Dilated cardiac chambers, esp. the left ventricle; dilated atria; right sided chambers can be dilated as well Normal, mildly increased, or decreased

Reduced systolic function; decreased EF, <30%

Impaired; may reflect volume overload MR secondary to annular dilation and apical tethering; TR frequent

Often asymptomatic; syncope; sudden death; genetic mutation (~1 in 500) Reduced left ventricular cavity size; dilated atria

Asymmetric septal hypertrophy most common; other variants seen (Fig. 8) Normal or increased systolic function; dynamic LVOT obstruction and intracavitary gradients Impaired; asynchronous relaxation MR with SAM of mitral leaflets

Progressive dyspnea, right-sided heart failure; features of underlying disorder

Reduced ventricular cavity size; dilated atria—marked; dilated right sided chambers

Usually increased, and may involve all cardiac chambers

Normal systolic function in early phases; reduced with advanced disease

Impaired with progressive restrictive physiology

MR and TR frequent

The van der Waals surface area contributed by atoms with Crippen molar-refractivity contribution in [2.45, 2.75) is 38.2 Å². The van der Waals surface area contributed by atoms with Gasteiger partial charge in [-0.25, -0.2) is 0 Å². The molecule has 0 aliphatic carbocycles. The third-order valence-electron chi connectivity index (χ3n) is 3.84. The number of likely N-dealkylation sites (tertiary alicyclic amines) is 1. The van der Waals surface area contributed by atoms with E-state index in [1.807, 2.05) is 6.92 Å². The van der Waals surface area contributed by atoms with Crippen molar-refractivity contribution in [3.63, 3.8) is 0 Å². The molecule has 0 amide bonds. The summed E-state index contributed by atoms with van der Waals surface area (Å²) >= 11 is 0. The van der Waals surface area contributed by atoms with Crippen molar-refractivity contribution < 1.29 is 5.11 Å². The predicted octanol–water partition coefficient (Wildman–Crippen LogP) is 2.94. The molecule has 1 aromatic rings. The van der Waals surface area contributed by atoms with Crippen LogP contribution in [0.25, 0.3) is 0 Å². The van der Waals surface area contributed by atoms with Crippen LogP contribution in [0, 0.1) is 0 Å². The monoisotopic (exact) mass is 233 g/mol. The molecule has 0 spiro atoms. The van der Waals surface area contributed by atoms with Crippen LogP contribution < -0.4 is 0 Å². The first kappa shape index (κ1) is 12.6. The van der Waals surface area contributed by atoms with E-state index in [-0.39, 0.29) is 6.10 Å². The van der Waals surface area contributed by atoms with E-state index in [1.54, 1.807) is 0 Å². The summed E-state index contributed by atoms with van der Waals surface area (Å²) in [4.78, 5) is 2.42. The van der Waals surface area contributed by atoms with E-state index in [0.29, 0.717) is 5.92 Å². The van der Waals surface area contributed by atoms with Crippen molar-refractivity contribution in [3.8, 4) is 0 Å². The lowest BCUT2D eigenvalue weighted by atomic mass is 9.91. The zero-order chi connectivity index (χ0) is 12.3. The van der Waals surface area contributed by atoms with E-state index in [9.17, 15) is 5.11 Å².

Table modified from Warner Stevenson L. Diseases of the myocardium. In: Cecil Textbook of Medicine, 22nd ed. Goldman L, Ausiello D., eds., Saunders, Philadelphia: 2004:441-454.

EF, ejection fraction; LVOT, left ventricular outflow tract; MR, mitral regurgitation; SAM, systolic anterior motion; TR, tricuspid regurgitation.

Dilated cardiomyopathy is characterized by a dilated poorly functional left ventricle. The echocardiography appearance of dilated cardiomyopathy can be remarkably similar despite the multiple etiologies (Table 2). Although regional wall motion abnormalities can be extremely suggestive of an ischemic etiology, some patients with nonischemic cardiomyopathy have regional dysfunction.

Dilated cardiac chambers characterize advanced stages of a dilated cardiomyopathy, predominantly the left ventricle, associated with accompanying systolic dysfunction. All indices of ventricular systolic function—left ventricular volumes, ejection fraction, stroke volume, cardiac output, and others—are generally reduced (Table 3; see also Chapter 4, Tables 4-7). Nevertheless, some patients may demonstrate minimal dilatation with significant ventricular dysfunction.